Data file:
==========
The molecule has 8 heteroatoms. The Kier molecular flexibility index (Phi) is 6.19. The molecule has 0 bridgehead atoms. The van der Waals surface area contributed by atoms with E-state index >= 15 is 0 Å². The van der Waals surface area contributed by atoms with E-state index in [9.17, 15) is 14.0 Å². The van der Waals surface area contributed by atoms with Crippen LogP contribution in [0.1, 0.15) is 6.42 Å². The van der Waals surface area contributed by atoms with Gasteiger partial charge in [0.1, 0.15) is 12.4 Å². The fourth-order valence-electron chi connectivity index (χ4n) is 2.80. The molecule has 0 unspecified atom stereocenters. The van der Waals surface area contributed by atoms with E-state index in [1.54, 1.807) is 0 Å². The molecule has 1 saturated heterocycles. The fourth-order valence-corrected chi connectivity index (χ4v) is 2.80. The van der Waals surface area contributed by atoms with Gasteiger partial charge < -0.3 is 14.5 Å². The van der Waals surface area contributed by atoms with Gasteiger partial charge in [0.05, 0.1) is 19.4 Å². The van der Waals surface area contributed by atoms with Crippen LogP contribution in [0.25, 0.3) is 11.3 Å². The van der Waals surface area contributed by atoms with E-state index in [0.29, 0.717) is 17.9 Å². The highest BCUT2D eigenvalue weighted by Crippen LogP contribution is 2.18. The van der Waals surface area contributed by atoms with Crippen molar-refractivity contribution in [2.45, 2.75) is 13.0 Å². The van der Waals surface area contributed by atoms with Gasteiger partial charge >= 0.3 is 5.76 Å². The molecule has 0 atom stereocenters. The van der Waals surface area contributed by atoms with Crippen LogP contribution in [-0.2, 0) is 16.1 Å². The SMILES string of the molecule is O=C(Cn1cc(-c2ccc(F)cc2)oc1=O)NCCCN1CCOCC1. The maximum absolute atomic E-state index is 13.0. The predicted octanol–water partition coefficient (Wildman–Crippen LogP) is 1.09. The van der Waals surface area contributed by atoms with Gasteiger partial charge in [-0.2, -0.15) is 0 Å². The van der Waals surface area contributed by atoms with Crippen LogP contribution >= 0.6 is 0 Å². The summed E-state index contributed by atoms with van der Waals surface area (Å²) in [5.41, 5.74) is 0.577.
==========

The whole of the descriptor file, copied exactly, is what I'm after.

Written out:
The molecule has 8 heteroatoms. The Kier molecular flexibility index (Phi) is 6.19. The molecule has 0 bridgehead atoms. The van der Waals surface area contributed by atoms with E-state index >= 15 is 0 Å². The van der Waals surface area contributed by atoms with E-state index in [9.17, 15) is 14.0 Å². The van der Waals surface area contributed by atoms with Crippen LogP contribution in [0.1, 0.15) is 6.42 Å². The van der Waals surface area contributed by atoms with Gasteiger partial charge in [0.1, 0.15) is 12.4 Å². The fourth-order valence-electron chi connectivity index (χ4n) is 2.80. The molecule has 0 unspecified atom stereocenters. The van der Waals surface area contributed by atoms with E-state index in [1.54, 1.807) is 0 Å². The molecule has 1 saturated heterocycles. The fourth-order valence-corrected chi connectivity index (χ4v) is 2.80. The van der Waals surface area contributed by atoms with Gasteiger partial charge < -0.3 is 14.5 Å². The van der Waals surface area contributed by atoms with Gasteiger partial charge in [0.05, 0.1) is 19.4 Å². The van der Waals surface area contributed by atoms with Crippen LogP contribution in [0.25, 0.3) is 11.3 Å². The van der Waals surface area contributed by atoms with E-state index in [0.29, 0.717) is 17.9 Å². The highest BCUT2D eigenvalue weighted by Crippen LogP contribution is 2.18. The van der Waals surface area contributed by atoms with Crippen molar-refractivity contribution in [2.45, 2.75) is 13.0 Å². The van der Waals surface area contributed by atoms with Gasteiger partial charge >= 0.3 is 5.76 Å². The molecule has 0 atom stereocenters. The van der Waals surface area contributed by atoms with Crippen LogP contribution in [-0.2, 0) is 16.1 Å². The SMILES string of the molecule is O=C(Cn1cc(-c2ccc(F)cc2)oc1=O)NCCCN1CCOCC1. The maximum absolute atomic E-state index is 13.0. The predicted octanol–water partition coefficient (Wildman–Crippen LogP) is 1.09. The van der Waals surface area contributed by atoms with Gasteiger partial charge in [-0.2, -0.15) is 0 Å². The van der Waals surface area contributed by atoms with Crippen LogP contribution >= 0.6 is 0 Å². The summed E-state index contributed by atoms with van der Waals surface area (Å²) in [5.41, 5.74) is 0.577.